United States District Court, S.D. Georgia, Augusta Division
October 21, 2014
LUCIOUS ABRAMS, JR. and R.C. ABRAMS, Plaintiffs,
C. BRIAN STUCKEY, District Director, Farm Service Agency, United States Department Of Agriculture, Defendant.
J. RANDAL HALL, District Judge.
Presently pending before the Court is Defendant's motion to transfer venue, with Plaintiff's consent, to the United States District Court for the District of Columbia (Doc. 4). For the reasons stated herein, the motion is GRANTED.
This matter comes before the Court on removal, following Plaintiffs' motion for entry of a temporary restraining order ("TRO"), which was granted in the Superior Court of Burke County, Georgia. (Doc. 1.) There, Plaintiffs sought a TRO to prevent foreclosure on a 350-acre tract of land due to nonpayment of loans from the Farm Service Agency and United States Department of Agriculture ("USDA"). (Doc. 1, Ex. 1.) The motion for a TRO was based upon a pending motion to vacate and set aside an arbitrator's decision filed in the District Court for the District of Columbia, which, if granted, would allegedly prevent foreclosure. (Doc. 4.)
A brief background into the arbitrator's decision is helpful to understand the underlying claims. In 1998, the District Court for the District of Columbia certified a class of African-American farmers who alleged that the USDA discriminated against them in applications for farm loans and benefit programs. (Doc. 4.) That court allowed individual claimants to resolve claims through decisions by a third-party neutral. (Id.) Lucious Abrams, Jr. submitted one of these so-called "Pigford claims, " which was dismissed by the arbitrator for failure to show a prima facie case of discrimination. (Id.) On October 14, 2008, Lucious Abrams, Jr. filed a complaint in the District Court for the District of Columbia alleging the dismissal of his Pigford claim violated due process, which the court dismissed on August 24, 2009. (Id.) On September 18, 2014, Lucious Abrams, Sr. and Sons, the partnership, and Lucious Abrams, Jr. filed a complaint to set aside the arbitrator's decision dismissing the Pigford claim. On October 8, 2014, the court ordered the United States to file a response by October 24, 2014. (Id.)
As a preliminary matter, the Court notes that venue in the Southern District of Georgia is proper, as a "substantial part of property that is the subject of the action is situated" in this district. 28 U.S.C. § 1391(b)(2). Even so, a district court may transfer an action to any other district where the action may have been brought or to any district to which all parties have consented "[f]or the convenience of parties and witnesses [and] in the interest of justice[.]" 28 U.S.C. § 1404(a). This inquiry thus requires a two-part analysis: (1) the Court must determine if this action could have been brought in the alternate venue; and (2) the Court must determine whether the convenience of parties and witnesses, as well as the interest of justice, require transfer.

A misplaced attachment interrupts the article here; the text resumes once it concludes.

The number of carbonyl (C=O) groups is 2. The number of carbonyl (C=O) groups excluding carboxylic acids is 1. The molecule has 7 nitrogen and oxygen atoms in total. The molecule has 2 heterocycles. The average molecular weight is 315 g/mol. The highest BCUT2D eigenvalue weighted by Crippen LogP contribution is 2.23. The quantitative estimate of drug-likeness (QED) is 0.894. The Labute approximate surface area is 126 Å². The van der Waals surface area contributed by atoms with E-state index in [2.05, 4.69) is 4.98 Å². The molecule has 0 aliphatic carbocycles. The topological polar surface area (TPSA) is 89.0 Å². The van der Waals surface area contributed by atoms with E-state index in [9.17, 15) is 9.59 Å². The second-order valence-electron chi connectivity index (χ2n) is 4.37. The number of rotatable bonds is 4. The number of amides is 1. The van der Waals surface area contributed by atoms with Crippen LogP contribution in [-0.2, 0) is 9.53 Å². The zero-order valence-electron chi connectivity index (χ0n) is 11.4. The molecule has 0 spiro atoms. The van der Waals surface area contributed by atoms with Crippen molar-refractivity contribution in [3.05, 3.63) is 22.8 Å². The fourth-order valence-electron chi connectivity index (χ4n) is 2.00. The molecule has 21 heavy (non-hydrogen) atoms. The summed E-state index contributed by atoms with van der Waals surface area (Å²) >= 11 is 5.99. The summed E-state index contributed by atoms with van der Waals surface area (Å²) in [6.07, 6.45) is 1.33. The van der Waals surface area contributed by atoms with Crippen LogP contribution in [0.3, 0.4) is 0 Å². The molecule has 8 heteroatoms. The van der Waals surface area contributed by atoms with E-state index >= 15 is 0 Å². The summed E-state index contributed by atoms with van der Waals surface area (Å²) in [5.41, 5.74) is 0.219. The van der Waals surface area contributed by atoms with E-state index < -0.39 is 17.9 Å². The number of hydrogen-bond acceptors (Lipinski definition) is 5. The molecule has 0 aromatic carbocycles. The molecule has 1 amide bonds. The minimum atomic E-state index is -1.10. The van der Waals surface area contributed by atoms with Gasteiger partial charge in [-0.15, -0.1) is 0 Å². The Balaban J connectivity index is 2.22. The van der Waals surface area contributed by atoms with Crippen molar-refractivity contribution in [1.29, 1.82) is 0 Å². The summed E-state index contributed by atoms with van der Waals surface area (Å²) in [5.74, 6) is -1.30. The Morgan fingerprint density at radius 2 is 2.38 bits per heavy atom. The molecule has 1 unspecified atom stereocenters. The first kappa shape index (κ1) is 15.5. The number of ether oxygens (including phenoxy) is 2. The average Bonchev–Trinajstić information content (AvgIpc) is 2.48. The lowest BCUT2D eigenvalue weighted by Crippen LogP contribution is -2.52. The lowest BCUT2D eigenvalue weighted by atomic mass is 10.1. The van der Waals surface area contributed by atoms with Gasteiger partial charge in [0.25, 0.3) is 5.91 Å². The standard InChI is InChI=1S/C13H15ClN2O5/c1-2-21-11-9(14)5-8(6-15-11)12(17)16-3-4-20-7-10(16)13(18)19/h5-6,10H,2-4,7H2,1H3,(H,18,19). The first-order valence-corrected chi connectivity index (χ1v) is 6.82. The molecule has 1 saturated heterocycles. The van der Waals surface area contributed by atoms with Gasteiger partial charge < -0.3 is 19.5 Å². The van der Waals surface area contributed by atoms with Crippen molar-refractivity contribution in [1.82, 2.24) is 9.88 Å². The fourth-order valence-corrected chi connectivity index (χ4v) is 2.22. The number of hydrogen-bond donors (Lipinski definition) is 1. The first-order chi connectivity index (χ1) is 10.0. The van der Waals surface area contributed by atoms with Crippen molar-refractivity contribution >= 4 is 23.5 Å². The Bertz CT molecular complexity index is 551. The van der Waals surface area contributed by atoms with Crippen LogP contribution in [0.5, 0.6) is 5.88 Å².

Addressing the first part, this action could have initially been brought in the District of Columbia. See Game Controller Tech LLC v. Sony Computer Entm't Am. LLC, 994 F.Supp.2d 1268, 1272-73 (S.D. Fla. 2014) ("An action might have been brought in a transferee district if that district has subject matter jurisdiction over the action, venue is proper, and the parties are amenable to service of process in the transferee forum.") Personal and subject matter jurisdiction are both proper in the District of Columbia, as Plaintiffs have (1) consented to the transfer and (2) sued an agency of the United States in which a contract governs the relationship. 28 U.S.C. § 1346(a)(2); Baragona v. Kuwait & Gulf Link Transp. Co. , 594 F.Supp.2d 1351, 1360 (N.D.Ga. 2009) ("An individual may voluntarily subject himself to the jurisdiction of a court by appearance or may contract in advance to submit to the jurisdiction of a given court."). Additionally, venue is proper because the USDA is headquartered in Washington, D.C. See 28 U.S.C. § 1391(e)(1) (venue is proper in any district where a defendant resides).
Finally, the Court finds that the United States District Court for the District of Columbia is a more convenient forum and that transfer is in the interest of justice. Here, the facts and circumstances that form the basis for the TRO presently are being litigated in the District of Columbia. The TRO is thus inextricably tied to the pending action in the District of Columbia, and this Court finds transfer proper in order "to avoid unnecessary inconvenience... and to conserve time, energy, and money." Gonzalez v. Pirelli Tire LLC, No. 07-80453-CIV , 2008 WL 516847, at *1 (S.D. Fla. Feb. 22, 2008).
Accordingly, and in light of Plaintiffs' consent to transfer, Defendant's motion to transfer venue is hereby GRANTED. The Clerk is DIRECTED to TRANSFER this case to the United States District Court for the District of Columbia. Following transfer, the Clerk is shall terminate all deadlines and motions, and CLOSE this case.